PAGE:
Snapshot: Syrian Conflict

The protest by Syrian civilians against President Bashar Assad began on Friday, March 18, 2011 when the Syrians asked for basic freedoms and a political voice.  The protesters gathered in the city of Daraa and sang prayers after stating their position with regard to human rights. Syrian police and other security forces used tear gas and ammunition against the protestors during that first demonstration and have continued the use of force resulting in the loss of thousands of lives.

February 2012 was one of the most violent months in Syria when President Assad’s forces bombed the city of Homs.  Hundreds of civilians died as a result of the bombing.

In an interview with Barbara Walters, President Assad said that the violence in Syria was exacerbated by armed gangs, terrorists and saboteurs from Israel and Western countries.  (Huffington Post, 2012)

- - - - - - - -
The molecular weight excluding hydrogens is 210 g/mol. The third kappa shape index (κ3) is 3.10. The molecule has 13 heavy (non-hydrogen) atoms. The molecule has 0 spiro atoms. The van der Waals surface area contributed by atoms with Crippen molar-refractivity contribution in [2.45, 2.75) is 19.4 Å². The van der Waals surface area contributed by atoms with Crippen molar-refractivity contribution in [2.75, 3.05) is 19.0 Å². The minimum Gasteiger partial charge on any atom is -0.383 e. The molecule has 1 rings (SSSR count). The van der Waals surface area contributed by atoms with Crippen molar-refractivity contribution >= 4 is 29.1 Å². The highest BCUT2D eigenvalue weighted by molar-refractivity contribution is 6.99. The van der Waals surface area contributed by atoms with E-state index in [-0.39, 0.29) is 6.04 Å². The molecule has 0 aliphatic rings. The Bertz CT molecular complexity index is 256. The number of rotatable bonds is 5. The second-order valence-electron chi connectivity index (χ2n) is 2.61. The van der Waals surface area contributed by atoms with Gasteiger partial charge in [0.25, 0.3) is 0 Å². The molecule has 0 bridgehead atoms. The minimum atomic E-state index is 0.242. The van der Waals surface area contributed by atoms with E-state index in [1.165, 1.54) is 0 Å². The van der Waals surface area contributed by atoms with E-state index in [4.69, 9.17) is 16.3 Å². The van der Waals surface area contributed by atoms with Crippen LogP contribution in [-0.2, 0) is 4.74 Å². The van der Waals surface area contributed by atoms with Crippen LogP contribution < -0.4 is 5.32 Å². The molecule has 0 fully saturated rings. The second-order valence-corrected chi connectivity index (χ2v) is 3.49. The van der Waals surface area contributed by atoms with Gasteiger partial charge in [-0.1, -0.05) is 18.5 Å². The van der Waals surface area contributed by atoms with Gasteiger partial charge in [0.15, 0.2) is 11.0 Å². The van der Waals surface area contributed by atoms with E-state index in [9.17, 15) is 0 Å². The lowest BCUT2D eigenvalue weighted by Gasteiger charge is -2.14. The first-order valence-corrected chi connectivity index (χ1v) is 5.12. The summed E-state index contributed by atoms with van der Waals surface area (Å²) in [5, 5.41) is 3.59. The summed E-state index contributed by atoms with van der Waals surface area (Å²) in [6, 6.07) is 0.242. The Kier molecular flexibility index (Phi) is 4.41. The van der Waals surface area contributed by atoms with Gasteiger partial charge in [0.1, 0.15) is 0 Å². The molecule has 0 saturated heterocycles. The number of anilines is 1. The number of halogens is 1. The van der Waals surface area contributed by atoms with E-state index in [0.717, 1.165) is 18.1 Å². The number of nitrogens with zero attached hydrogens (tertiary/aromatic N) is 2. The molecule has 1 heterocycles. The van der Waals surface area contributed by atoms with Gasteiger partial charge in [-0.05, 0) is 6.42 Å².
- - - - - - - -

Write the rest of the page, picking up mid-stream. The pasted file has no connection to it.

The crisis in Syria is compounded because of sectarian partisanship between  several religious groups including Sunni Muslims, Christians, the Shiia and the Alawi.  President Bashar Assad belongs to the Alwai, which is also the ruling body of the Syrian government.  The Free Syrian Army, an armed militia has been formed in order to combat Assad’s civilian attacks. The Free Syrian Army is composed of and supported by a diverse group of people who practice different faiths, but believe in a less oppressive and free Syria. The prolonged and continuous violence in Syria has taken a toll on its’ people and the future in this country looks very grim.

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This Afternoon at 2P.M. Eastern Standard Time Secretary of State John Kerry will be speaking about the most recent developments in Syria, as well as possible U.S. involvement, LIVE on plus.google.com. Kerry invites everyone, especially students and teachers, to this unique opportunity to be a part of something that matters.

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